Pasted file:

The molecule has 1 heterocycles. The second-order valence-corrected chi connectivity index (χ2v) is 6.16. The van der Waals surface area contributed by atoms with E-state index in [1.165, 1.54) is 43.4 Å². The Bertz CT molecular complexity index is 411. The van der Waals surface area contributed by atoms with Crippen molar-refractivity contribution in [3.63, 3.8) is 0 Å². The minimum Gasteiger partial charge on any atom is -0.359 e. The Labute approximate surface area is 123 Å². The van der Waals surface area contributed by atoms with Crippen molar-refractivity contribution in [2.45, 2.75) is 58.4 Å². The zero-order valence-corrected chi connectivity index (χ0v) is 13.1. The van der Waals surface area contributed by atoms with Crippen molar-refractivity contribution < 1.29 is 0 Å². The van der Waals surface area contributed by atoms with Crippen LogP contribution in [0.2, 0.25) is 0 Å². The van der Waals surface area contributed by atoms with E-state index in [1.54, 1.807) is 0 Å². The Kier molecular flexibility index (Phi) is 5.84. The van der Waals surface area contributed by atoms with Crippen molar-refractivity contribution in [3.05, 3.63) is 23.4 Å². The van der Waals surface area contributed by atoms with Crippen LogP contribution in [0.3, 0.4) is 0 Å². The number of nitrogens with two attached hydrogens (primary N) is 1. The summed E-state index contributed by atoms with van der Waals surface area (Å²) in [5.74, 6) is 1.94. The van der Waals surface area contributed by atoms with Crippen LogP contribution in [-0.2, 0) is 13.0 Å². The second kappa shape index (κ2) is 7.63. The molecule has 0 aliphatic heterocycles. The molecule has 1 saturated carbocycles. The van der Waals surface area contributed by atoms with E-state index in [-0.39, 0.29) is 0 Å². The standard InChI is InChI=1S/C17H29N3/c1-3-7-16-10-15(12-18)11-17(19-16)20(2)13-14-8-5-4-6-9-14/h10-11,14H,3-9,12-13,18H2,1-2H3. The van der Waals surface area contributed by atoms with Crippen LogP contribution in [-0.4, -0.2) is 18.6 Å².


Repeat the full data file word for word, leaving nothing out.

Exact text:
The molecule has 1 heterocycles. The second-order valence-corrected chi connectivity index (χ2v) is 6.16. The van der Waals surface area contributed by atoms with E-state index in [1.165, 1.54) is 43.4 Å². The Bertz CT molecular complexity index is 411. The van der Waals surface area contributed by atoms with Crippen molar-refractivity contribution in [3.63, 3.8) is 0 Å². The minimum Gasteiger partial charge on any atom is -0.359 e. The Labute approximate surface area is 123 Å². The van der Waals surface area contributed by atoms with Crippen molar-refractivity contribution in [2.45, 2.75) is 58.4 Å². The zero-order valence-corrected chi connectivity index (χ0v) is 13.1. The van der Waals surface area contributed by atoms with Crippen molar-refractivity contribution < 1.29 is 0 Å². The van der Waals surface area contributed by atoms with Crippen LogP contribution in [0.2, 0.25) is 0 Å². The van der Waals surface area contributed by atoms with E-state index in [1.54, 1.807) is 0 Å². The Kier molecular flexibility index (Phi) is 5.84. The van der Waals surface area contributed by atoms with Crippen molar-refractivity contribution in [3.05, 3.63) is 23.4 Å². The van der Waals surface area contributed by atoms with Crippen LogP contribution in [0.3, 0.4) is 0 Å². The number of nitrogens with two attached hydrogens (primary N) is 1. The summed E-state index contributed by atoms with van der Waals surface area (Å²) in [5.74, 6) is 1.94. The van der Waals surface area contributed by atoms with Crippen LogP contribution in [-0.2, 0) is 13.0 Å². The second kappa shape index (κ2) is 7.63. The molecule has 0 aliphatic heterocycles. The molecule has 1 saturated carbocycles. The van der Waals surface area contributed by atoms with E-state index in [-0.39, 0.29) is 0 Å². The standard InChI is InChI=1S/C17H29N3/c1-3-7-16-10-15(12-18)11-17(19-16)20(2)13-14-8-5-4-6-9-14/h10-11,14H,3-9,12-13,18H2,1-2H3. The van der Waals surface area contributed by atoms with Crippen LogP contribution in [-0.4, -0.2) is 18.6 Å².